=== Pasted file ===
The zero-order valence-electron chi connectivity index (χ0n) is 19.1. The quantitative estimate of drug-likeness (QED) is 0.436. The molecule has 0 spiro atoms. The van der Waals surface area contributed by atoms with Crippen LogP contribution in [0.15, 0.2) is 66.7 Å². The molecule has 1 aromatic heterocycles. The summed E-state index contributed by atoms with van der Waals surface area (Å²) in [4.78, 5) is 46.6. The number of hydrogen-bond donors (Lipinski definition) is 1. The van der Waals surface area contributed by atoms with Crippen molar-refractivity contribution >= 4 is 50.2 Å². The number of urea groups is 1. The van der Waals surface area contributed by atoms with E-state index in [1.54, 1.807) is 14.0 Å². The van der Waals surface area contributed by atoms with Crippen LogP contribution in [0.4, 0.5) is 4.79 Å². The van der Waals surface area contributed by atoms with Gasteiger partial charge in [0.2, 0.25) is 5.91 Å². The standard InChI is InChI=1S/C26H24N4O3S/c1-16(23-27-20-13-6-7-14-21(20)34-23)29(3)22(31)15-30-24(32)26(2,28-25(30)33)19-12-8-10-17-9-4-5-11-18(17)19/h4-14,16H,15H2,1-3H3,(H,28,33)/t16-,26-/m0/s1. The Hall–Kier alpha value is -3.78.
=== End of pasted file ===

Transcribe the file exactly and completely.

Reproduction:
The zero-order valence-electron chi connectivity index (χ0n) is 19.1. The quantitative estimate of drug-likeness (QED) is 0.436. The molecule has 0 spiro atoms. The van der Waals surface area contributed by atoms with Crippen LogP contribution in [0.15, 0.2) is 66.7 Å². The molecule has 1 aromatic heterocycles. The summed E-state index contributed by atoms with van der Waals surface area (Å²) in [4.78, 5) is 46.6. The number of hydrogen-bond donors (Lipinski definition) is 1. The van der Waals surface area contributed by atoms with Crippen molar-refractivity contribution >= 4 is 50.2 Å². The number of urea groups is 1. The van der Waals surface area contributed by atoms with E-state index in [1.54, 1.807) is 14.0 Å². The van der Waals surface area contributed by atoms with Crippen LogP contribution in [0.4, 0.5) is 4.79 Å². The van der Waals surface area contributed by atoms with Gasteiger partial charge in [0.2, 0.25) is 5.91 Å². The standard InChI is InChI=1S/C26H24N4O3S/c1-16(23-27-20-13-6-7-14-21(20)34-23)29(3)22(31)15-30-24(32)26(2,28-25(30)33)19-12-8-10-17-9-4-5-11-18(17)19/h4-14,16H,15H2,1-3H3,(H,28,33)/t16-,26-/m0/s1. The Hall–Kier alpha value is -3.78.